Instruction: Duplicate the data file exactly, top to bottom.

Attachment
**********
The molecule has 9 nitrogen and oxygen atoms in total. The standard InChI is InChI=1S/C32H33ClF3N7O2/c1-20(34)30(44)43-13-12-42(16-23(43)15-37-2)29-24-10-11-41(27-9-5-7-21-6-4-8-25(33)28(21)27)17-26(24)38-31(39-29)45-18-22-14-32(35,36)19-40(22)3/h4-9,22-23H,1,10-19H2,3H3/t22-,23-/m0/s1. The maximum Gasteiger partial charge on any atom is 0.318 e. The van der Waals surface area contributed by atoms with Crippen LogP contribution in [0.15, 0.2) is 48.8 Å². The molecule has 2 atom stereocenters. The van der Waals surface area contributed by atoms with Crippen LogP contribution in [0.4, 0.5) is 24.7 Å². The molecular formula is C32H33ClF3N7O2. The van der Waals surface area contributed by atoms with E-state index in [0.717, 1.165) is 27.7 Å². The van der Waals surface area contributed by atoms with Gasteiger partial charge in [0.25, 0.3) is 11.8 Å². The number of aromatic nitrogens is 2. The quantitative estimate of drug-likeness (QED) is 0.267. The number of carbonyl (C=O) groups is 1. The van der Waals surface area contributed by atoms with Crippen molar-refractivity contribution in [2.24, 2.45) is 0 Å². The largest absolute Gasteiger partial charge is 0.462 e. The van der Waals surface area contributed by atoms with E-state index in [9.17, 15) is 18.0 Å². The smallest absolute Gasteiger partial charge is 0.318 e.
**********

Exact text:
The molecule has 9 nitrogen and oxygen atoms in total. The standard InChI is InChI=1S/C32H33ClF3N7O2/c1-20(34)30(44)43-13-12-42(16-23(43)15-37-2)29-24-10-11-41(27-9-5-7-21-6-4-8-25(33)28(21)27)17-26(24)38-31(39-29)45-18-22-14-32(35,36)19-40(22)3/h4-9,22-23H,1,10-19H2,3H3/t22-,23-/m0/s1. The maximum Gasteiger partial charge on any atom is 0.318 e. The van der Waals surface area contributed by atoms with Crippen LogP contribution in [0.15, 0.2) is 48.8 Å². The molecule has 2 atom stereocenters. The van der Waals surface area contributed by atoms with Crippen LogP contribution in [0.4, 0.5) is 24.7 Å². The molecular formula is C32H33ClF3N7O2. The van der Waals surface area contributed by atoms with E-state index in [0.717, 1.165) is 27.7 Å². The van der Waals surface area contributed by atoms with Gasteiger partial charge in [0.25, 0.3) is 11.8 Å². The number of aromatic nitrogens is 2. The quantitative estimate of drug-likeness (QED) is 0.267. The number of carbonyl (C=O) groups is 1. The van der Waals surface area contributed by atoms with Crippen molar-refractivity contribution in [2.24, 2.45) is 0 Å². The largest absolute Gasteiger partial charge is 0.462 e. The van der Waals surface area contributed by atoms with E-state index in [9.17, 15) is 18.0 Å². The smallest absolute Gasteiger partial charge is 0.318 e.